For the first time, an Earth-sized planet has been found in the habitable zone of its star. This discovery not only proves the existence of worlds that might be similar to our own, but will undoubtedly shape future investigations of exoplanets that could have terrestrial surface environments.
The new-found body, orbiting the red dwarf star Kepler-186 and designated Kepler-186f, is the fifth — and outermost — world to be discovered in this system. The results are described in an article appearing in Science.
“This is the first definitive Earth-sized planet found in the habitable zone around another star,” says lead author Elisa Quintana of the SETI Institute at NASA Ames Research Center. “Finding such planets is a primary goal of the Kepler space telescope. The star is a main-sequence M-dwarf, a very common type. More than 70 percent of the hundreds of billions of stars in our galaxy are M-dwarfs.”
San Francisco State University astronomer Stephen Kane and an international team of researchers have announced the discovery of a new rocky planet that could potentially have liquid water on its surface.
The new planet, dubbed Kepler-186f, was discovered using NASA’s Kepler telescope, launched in March 2009 to search for habitable zone, Earth-sized planets in our corner of the Milky Way Galaxy. A habitable zone planet orbits its star at a distance where any water on the planet’s surface is likely to stay liquid. Since liquid water is critical to life on Earth, many astronomers believe the search for extraterrestrial life should focus on planets where liquid water occurs.
“Some people call these habitable planets, which of course we have no idea if they are,” said Kane, an assistant professor of physics and astronomy. “We simply know that they are in the habitable zone, and that is the best place to start looking for habitable planets.”
An international team of planetary scientists determined that the Moon formed nearly 100 million years after the start of the solar system, according to a paper to be published April 3 in Nature. This conclusion is based on measurements from the interior of the Earth combined with computer simulations of the protoplanetary disk from which the Earth and other terrestrial planets formed.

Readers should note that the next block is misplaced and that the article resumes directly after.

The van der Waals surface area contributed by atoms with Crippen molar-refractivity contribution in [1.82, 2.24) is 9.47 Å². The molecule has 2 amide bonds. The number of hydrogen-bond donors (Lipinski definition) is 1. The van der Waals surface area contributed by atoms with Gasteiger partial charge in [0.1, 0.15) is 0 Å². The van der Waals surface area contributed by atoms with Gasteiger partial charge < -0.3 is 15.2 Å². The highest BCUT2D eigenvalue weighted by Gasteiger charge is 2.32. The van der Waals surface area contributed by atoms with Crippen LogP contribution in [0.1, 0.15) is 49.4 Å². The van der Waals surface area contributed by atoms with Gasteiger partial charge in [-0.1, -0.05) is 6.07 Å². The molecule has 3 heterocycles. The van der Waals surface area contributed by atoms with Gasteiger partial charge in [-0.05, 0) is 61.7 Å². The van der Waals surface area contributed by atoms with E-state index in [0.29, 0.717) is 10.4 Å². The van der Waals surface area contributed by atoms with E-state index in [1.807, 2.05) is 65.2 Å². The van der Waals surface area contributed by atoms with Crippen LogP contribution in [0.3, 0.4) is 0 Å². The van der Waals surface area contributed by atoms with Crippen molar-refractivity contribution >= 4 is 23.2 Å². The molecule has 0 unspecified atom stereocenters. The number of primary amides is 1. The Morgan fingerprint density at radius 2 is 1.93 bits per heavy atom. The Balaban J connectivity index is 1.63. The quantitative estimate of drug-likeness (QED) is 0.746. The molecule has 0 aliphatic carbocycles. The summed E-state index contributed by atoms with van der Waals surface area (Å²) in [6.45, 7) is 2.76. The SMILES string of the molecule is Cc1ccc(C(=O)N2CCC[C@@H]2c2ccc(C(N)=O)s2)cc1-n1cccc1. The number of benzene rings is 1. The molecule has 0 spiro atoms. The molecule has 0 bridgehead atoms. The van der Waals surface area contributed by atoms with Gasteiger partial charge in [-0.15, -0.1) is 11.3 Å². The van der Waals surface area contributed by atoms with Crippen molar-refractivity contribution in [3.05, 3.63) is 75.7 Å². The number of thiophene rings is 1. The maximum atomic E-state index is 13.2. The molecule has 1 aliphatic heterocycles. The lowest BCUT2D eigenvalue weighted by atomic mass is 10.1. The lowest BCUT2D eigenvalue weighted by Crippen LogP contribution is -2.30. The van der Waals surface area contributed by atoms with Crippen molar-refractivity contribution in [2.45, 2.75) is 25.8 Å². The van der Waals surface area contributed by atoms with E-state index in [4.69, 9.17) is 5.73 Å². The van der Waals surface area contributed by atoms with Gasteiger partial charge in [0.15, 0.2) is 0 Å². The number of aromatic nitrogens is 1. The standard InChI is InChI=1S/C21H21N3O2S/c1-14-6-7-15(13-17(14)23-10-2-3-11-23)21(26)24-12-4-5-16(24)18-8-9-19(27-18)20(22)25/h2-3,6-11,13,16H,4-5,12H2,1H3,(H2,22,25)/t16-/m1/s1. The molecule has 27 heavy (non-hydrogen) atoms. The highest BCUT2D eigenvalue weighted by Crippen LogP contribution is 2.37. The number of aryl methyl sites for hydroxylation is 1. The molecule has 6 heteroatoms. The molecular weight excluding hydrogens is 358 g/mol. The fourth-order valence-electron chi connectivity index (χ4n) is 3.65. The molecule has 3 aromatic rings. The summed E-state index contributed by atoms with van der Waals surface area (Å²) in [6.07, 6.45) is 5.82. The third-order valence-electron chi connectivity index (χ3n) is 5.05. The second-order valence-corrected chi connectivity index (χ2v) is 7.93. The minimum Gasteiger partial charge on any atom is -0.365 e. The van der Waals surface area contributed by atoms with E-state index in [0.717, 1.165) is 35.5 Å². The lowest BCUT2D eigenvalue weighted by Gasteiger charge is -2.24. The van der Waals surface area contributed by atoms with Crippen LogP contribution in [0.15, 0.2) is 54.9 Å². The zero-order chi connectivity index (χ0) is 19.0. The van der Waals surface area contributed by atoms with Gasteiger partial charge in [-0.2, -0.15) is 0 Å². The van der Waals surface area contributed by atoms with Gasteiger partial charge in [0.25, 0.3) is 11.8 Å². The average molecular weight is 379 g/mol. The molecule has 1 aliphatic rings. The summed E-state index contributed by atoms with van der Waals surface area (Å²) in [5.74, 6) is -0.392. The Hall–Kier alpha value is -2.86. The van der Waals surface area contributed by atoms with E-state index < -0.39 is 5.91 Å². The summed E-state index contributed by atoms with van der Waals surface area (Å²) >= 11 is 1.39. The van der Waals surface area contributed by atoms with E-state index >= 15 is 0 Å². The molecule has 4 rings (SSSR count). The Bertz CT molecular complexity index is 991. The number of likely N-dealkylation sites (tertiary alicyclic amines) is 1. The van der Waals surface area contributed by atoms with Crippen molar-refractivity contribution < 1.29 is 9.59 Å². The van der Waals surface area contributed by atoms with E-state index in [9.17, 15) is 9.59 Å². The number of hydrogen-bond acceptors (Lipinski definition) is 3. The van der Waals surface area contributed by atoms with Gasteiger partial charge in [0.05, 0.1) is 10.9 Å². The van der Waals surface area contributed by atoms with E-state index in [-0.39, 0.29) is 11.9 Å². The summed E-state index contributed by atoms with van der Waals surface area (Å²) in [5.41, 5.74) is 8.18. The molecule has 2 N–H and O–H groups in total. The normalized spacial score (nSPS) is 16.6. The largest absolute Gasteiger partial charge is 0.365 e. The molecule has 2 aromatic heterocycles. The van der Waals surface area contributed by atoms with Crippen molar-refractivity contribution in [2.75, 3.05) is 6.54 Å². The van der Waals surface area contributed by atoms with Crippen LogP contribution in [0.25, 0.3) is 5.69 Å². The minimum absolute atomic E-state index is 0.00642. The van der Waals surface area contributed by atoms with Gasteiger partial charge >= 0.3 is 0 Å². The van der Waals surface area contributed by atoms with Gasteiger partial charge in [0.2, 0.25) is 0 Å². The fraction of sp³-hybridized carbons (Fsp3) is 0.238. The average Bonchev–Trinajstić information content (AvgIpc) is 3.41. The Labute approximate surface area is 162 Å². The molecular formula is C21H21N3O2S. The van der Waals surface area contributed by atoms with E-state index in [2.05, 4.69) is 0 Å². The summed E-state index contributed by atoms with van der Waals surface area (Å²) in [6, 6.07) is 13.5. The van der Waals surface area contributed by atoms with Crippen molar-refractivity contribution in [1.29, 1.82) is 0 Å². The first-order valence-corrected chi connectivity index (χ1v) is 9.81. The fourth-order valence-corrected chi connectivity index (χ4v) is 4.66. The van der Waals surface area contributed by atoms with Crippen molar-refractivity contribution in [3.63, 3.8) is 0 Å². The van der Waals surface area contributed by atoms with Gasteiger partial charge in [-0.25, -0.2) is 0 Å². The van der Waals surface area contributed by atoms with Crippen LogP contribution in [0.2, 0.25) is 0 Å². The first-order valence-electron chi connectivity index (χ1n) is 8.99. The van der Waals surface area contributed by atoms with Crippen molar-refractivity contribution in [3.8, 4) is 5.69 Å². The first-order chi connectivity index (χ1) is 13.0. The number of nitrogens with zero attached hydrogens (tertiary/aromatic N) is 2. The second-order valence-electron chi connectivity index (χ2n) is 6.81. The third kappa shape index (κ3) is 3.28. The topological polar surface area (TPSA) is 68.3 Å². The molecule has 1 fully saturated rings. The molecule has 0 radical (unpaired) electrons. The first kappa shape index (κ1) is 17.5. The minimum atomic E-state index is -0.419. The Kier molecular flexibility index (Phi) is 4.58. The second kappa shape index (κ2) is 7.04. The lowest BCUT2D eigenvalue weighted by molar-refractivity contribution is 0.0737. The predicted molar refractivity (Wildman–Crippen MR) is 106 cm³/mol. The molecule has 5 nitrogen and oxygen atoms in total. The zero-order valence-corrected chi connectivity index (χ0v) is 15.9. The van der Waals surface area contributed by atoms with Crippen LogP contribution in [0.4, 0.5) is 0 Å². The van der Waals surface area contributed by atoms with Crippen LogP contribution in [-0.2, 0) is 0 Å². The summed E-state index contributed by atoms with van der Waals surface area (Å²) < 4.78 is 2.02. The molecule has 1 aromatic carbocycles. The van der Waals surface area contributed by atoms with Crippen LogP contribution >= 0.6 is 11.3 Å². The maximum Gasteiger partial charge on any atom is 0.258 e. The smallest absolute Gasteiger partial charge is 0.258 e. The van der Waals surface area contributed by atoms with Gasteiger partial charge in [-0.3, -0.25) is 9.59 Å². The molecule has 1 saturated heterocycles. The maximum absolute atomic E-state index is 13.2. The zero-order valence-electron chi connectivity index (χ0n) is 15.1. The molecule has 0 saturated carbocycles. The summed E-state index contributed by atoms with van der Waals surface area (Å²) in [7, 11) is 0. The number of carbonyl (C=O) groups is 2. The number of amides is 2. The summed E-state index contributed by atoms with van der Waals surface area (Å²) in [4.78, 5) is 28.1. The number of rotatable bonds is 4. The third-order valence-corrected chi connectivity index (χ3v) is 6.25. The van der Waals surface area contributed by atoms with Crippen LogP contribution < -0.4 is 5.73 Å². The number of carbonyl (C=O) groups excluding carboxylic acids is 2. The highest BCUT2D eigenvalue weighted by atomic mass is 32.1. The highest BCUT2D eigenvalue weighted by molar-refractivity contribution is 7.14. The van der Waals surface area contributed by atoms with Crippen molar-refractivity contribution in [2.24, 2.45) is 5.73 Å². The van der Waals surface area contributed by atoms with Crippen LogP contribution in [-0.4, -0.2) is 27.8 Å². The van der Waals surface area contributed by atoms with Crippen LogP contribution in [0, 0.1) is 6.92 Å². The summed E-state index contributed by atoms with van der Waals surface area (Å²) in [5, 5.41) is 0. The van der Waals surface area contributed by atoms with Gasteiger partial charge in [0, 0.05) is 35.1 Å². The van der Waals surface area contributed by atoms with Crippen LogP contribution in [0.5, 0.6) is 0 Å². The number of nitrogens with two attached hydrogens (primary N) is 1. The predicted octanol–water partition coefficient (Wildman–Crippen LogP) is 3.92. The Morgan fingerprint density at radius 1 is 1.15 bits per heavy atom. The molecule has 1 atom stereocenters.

The team of researchers from France, Germany and the United States simulated the growth of the terrestrial planets (Mercury, Venus, Earth and Mars) from a disk of thousands of planetary building blocks orbiting the Sun. By analyzing the growth history of the Earth-like planets from 259 simulations, the scientists discovered a relationship between the time the Earth was impacted by a Mars-sized object to create the Moon and the amount of material added to the Earth after that impact.
New global imaging and topographic data from MESSENGER show that the innermost planet has contracted far more than previous estimates. The results are based on a global study of more than 5,900 geological landforms, such as curving cliff-like scarps and wrinkle ridges, that have resulted from the planet’s contraction as Mercury cooled. The findings, published online March 16, 2014, in Nature Geoscience, are key to understanding the planet’s thermal, tectonic, and volcanic history, and the structure of its unusually large metallic core.
Researchers have developed a new approach to simulating the energetic processes that may have led to the emergence of cell metabolism on Earth — a crucial biological function for all living organisms.
The research, which is published online today in the journal Astrobiology could help scientists to understand whether it is possible for life to have emerged in similar environments on other worlds.
Dr. Terry Kee from the School of Chemistry at the University of Leeds, one of the co-authors of the research paper, said: “What we are trying to do is to bridge the gap between the geological processes of the early Earth and the emergence of biological life on this planet.”
Previously, some scientists have proposed that living organisms may have been transported to Earth by meteorites. Yet there is more support for the theory that life emerged on Earth in places like hydrothermal vents on the ocean floor, forming from inanimate matter such as the chemical compounds found in gases and minerals.